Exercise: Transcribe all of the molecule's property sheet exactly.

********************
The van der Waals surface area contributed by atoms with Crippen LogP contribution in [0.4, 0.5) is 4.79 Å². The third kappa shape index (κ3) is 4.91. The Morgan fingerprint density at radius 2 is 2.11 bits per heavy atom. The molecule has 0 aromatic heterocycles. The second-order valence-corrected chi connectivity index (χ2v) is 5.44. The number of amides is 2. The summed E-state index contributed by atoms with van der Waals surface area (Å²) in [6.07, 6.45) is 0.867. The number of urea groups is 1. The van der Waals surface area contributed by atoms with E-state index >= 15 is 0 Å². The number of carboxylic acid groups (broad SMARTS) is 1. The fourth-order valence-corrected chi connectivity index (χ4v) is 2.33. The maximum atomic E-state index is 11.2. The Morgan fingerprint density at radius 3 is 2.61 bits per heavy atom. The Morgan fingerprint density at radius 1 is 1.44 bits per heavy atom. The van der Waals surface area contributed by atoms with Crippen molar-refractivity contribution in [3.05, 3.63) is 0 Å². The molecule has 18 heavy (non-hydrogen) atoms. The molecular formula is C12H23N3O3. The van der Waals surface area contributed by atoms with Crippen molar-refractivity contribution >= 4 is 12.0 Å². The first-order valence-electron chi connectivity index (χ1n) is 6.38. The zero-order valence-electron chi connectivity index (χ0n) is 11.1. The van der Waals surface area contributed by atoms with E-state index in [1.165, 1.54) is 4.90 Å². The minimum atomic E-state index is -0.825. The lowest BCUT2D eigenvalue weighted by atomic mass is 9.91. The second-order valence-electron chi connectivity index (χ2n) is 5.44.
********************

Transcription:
The van der Waals surface area contributed by atoms with Crippen LogP contribution in [0.4, 0.5) is 4.79 Å². The third kappa shape index (κ3) is 4.91. The Morgan fingerprint density at radius 2 is 2.11 bits per heavy atom. The molecule has 0 aromatic heterocycles. The second-order valence-corrected chi connectivity index (χ2v) is 5.44. The number of amides is 2. The summed E-state index contributed by atoms with van der Waals surface area (Å²) in [6.07, 6.45) is 0.867. The number of urea groups is 1. The van der Waals surface area contributed by atoms with E-state index >= 15 is 0 Å². The number of carboxylic acid groups (broad SMARTS) is 1. The fourth-order valence-corrected chi connectivity index (χ4v) is 2.33. The maximum atomic E-state index is 11.2. The Morgan fingerprint density at radius 3 is 2.61 bits per heavy atom. The Morgan fingerprint density at radius 1 is 1.44 bits per heavy atom. The van der Waals surface area contributed by atoms with Crippen molar-refractivity contribution in [3.05, 3.63) is 0 Å². The molecule has 18 heavy (non-hydrogen) atoms. The molecular formula is C12H23N3O3. The van der Waals surface area contributed by atoms with Crippen molar-refractivity contribution >= 4 is 12.0 Å². The first-order valence-electron chi connectivity index (χ1n) is 6.38. The zero-order valence-electron chi connectivity index (χ0n) is 11.1. The van der Waals surface area contributed by atoms with E-state index in [1.165, 1.54) is 4.90 Å². The minimum atomic E-state index is -0.825. The lowest BCUT2D eigenvalue weighted by atomic mass is 9.91. The second-order valence-electron chi connectivity index (χ2n) is 5.44.